..Democrats see the same ugly storm forming for Republicans that delivered them the majority 11 years ago, and they’re digging out the blueprint…The party is vastly expanding the number of districts it plans to contest, recruiting veterans and business owners to compete in conservative terrain as it did back then. Three senior House Democrats are soon heading to Chicago to seek advice from Rahm Emanuel, the party’s 2006 master strategist. Minority Leader Nancy Pelosi (D-Calif.) has been tutoring members on the party’s campaign efforts that year.

…Still, a lot has changed for Democrats since 2006, mostly for the worse, so re-adopting the campaign tactics from that year alone probably won’t cut it. For starters, Democrats need 24 seats to take back the majority vs. 17 seats to make up in 2006. The 2010 redistricting tilted the House landscape toward Republicans, putting more seats even further from Democrats’ grasp. And there’s a year-and-a-half to go in the most unpredictable environment in modern political history.

…This cycle, the Democratic Congressional Campaign Committee is investing early in research into Republican incumbents, diving deep into their records and histories for possible corruption and other liabilities, in hopes of promoting a narrative they then can tie to suspicions about Trump’s self-dealing…“Ethics,” said DCCC Executive Director Dan Sena, “will play a significant role.”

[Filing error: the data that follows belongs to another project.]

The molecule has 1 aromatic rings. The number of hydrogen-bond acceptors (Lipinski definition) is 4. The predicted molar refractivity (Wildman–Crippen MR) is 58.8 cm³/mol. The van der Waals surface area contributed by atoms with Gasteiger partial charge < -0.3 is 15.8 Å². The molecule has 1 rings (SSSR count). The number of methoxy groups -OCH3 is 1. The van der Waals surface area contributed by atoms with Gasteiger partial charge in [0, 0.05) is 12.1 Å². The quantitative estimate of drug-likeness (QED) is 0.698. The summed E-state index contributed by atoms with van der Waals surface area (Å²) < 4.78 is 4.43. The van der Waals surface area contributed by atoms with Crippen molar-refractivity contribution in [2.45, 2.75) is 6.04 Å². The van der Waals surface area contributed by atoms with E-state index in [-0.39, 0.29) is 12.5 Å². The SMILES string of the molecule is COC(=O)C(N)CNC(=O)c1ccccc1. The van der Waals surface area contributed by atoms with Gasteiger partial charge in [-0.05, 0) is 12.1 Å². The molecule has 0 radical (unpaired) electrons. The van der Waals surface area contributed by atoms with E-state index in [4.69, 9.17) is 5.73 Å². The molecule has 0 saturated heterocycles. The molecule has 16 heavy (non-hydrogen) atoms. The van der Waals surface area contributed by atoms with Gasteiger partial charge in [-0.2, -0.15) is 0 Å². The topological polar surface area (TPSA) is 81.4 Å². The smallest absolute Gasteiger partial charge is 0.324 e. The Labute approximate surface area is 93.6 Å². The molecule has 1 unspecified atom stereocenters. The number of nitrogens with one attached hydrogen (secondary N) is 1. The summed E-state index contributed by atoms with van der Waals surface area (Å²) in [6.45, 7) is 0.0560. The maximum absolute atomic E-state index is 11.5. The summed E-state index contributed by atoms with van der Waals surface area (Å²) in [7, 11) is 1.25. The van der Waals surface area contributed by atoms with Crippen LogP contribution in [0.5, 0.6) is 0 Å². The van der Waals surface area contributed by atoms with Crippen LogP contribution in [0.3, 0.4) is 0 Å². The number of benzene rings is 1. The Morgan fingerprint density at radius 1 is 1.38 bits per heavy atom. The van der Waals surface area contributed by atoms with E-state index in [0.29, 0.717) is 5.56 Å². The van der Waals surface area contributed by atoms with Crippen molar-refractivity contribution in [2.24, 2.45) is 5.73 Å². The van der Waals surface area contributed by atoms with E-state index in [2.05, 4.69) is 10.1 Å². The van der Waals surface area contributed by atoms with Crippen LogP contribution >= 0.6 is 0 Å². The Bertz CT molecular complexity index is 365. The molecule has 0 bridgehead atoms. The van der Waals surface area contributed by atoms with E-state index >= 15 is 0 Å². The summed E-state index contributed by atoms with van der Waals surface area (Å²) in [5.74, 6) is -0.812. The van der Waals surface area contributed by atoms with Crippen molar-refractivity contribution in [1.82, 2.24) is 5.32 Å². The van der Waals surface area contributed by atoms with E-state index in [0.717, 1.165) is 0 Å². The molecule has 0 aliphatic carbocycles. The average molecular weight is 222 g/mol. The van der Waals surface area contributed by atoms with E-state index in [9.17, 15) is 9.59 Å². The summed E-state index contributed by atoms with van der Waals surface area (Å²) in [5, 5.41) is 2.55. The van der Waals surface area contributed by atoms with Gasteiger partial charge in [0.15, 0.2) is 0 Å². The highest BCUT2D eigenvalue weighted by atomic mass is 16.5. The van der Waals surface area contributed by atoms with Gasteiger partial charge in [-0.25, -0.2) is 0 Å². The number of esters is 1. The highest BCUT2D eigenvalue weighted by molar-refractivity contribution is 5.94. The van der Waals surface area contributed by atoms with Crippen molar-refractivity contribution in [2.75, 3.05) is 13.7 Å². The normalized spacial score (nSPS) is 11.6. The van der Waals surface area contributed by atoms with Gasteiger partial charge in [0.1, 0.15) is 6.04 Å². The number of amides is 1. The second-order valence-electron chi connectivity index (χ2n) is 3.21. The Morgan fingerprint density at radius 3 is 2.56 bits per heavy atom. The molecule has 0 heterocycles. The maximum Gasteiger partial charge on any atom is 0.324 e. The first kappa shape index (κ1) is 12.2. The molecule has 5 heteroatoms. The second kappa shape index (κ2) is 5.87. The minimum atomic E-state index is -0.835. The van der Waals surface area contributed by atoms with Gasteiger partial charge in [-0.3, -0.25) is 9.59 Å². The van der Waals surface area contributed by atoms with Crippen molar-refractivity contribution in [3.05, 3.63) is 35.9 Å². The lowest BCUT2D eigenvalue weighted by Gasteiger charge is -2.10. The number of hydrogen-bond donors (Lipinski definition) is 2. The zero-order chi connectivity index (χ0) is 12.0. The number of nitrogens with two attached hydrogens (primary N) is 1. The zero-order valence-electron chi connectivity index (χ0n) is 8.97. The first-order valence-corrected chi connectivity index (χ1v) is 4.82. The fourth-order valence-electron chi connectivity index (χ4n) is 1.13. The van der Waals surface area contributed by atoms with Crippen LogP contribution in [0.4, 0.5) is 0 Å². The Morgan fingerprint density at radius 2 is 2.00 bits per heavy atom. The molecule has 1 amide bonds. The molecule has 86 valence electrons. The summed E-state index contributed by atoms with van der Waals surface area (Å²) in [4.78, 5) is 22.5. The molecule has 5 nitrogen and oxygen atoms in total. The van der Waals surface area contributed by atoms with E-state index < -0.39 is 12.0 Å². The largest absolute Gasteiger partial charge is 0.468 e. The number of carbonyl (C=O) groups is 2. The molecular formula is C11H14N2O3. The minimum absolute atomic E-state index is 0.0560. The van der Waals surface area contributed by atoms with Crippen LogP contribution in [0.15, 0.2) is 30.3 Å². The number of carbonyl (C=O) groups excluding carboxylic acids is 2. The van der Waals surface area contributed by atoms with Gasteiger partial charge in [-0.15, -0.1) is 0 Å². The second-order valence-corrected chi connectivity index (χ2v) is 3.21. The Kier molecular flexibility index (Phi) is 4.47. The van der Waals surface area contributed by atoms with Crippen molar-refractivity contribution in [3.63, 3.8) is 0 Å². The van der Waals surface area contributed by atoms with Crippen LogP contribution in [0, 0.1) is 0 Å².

With nearly 18 months to go, Democratic candidates have good reasons not to get overconfident. But there are equally-good reasons for optimism — and for investing resources in promising candidates.


How Public Attitudes on Impeachment and Trump’s Collusion with Russia Inform Democratic Strategy

A poll conducted May 17-20 by the Harris Poll for the Harvard Center for American Political Studies sheds light on pubic attitudes about collusion between the Trump Administration and Russia in the 2016 election and prospects for impeachment of President Trump. Among the findings, as reported by Jonathan Easley exclusively for The Hill: